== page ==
Thats what Google likes - content
Thats what I like - Google - because its a search engine that produces accurate result for relevent content

Apart from the fact that my site is content based, the sites that link to me are mainly .edu establishments, meaning I (think) Im getting brownie points for getting links from such TLD's

Anyways, I thought thats why the web was made - THE INFORMATION HIGHWAY - all the gimickry and annoyances of the web will soon dissapear when the likes of Google keeps up its good work and sticks to the same diet..CONTENT!

brotherhood of LAN




msg:919021
 10:34 pm on Jan 31, 2002 (gmt 0)

In fact,

I just checked out my traffic in my advertisers site gallery and found a site in the same category as mine

1. It has 20 times as many links to their site compared to mine
2. They have 20 pages on the site I have 100
3. I get more traffic than them

Yet according to my advertiser I receive more traffic, and by looking at the site it looks like they use our mutual advertiser exclusively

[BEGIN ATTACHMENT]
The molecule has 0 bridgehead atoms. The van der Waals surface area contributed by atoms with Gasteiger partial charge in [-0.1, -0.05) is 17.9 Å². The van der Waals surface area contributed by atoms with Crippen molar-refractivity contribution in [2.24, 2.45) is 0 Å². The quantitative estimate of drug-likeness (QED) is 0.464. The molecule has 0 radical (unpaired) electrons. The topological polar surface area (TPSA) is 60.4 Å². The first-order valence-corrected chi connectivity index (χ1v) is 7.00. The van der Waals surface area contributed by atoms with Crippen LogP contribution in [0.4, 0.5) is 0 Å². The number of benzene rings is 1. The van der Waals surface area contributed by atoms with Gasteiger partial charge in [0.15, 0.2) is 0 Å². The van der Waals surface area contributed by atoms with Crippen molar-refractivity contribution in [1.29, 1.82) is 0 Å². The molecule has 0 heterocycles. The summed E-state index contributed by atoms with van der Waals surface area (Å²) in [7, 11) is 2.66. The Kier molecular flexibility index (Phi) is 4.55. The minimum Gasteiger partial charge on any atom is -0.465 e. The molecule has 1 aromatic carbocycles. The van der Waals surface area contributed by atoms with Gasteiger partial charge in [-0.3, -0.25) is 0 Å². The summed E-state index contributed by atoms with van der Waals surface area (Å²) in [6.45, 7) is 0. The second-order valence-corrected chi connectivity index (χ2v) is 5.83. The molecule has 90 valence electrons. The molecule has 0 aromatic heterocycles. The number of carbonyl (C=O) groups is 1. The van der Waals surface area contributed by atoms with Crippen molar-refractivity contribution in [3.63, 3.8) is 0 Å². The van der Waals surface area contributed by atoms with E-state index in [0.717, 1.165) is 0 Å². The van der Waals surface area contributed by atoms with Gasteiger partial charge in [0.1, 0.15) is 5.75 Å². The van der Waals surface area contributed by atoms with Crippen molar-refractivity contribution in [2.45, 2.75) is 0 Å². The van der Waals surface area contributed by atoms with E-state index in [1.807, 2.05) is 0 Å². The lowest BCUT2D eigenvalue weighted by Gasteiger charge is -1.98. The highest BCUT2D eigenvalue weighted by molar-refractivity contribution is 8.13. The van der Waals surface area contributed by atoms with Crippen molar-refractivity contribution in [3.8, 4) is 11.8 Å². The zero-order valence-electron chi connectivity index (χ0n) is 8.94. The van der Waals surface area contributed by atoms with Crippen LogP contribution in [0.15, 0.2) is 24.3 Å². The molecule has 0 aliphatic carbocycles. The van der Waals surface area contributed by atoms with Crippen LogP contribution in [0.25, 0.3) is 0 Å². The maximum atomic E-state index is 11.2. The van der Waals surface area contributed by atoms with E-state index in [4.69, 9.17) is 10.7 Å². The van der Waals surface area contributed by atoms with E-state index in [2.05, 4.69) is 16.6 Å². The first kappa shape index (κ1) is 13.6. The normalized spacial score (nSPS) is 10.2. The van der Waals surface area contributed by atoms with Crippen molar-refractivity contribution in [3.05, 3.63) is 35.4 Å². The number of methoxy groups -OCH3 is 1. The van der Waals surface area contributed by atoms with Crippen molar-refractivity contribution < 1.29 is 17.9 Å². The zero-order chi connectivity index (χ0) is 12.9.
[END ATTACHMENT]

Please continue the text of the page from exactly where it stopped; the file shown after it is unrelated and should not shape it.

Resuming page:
The fact that I get more uniques and page loads indicates content is king, well, as opposed to link popularity!

I can say that in the knowledge thatt 60% of my traffic comes from google too, and taking into account all this talk of page rank (where mine coincidentally is 6), it seems that content on your own site as oppposed to links from other sites is much much much better! i.e. providing lots of content = best way to get more hits without spending money

I am happy with this equation :)

justa




msg:919022
 11:31 pm on Jan 31, 2002 (gmt 0)

I think that the web is coming back around full circle.

It was originally all about content, a source of information. But soon enough everyone wanted a website without actually knowing why, and without anything of need to put on it.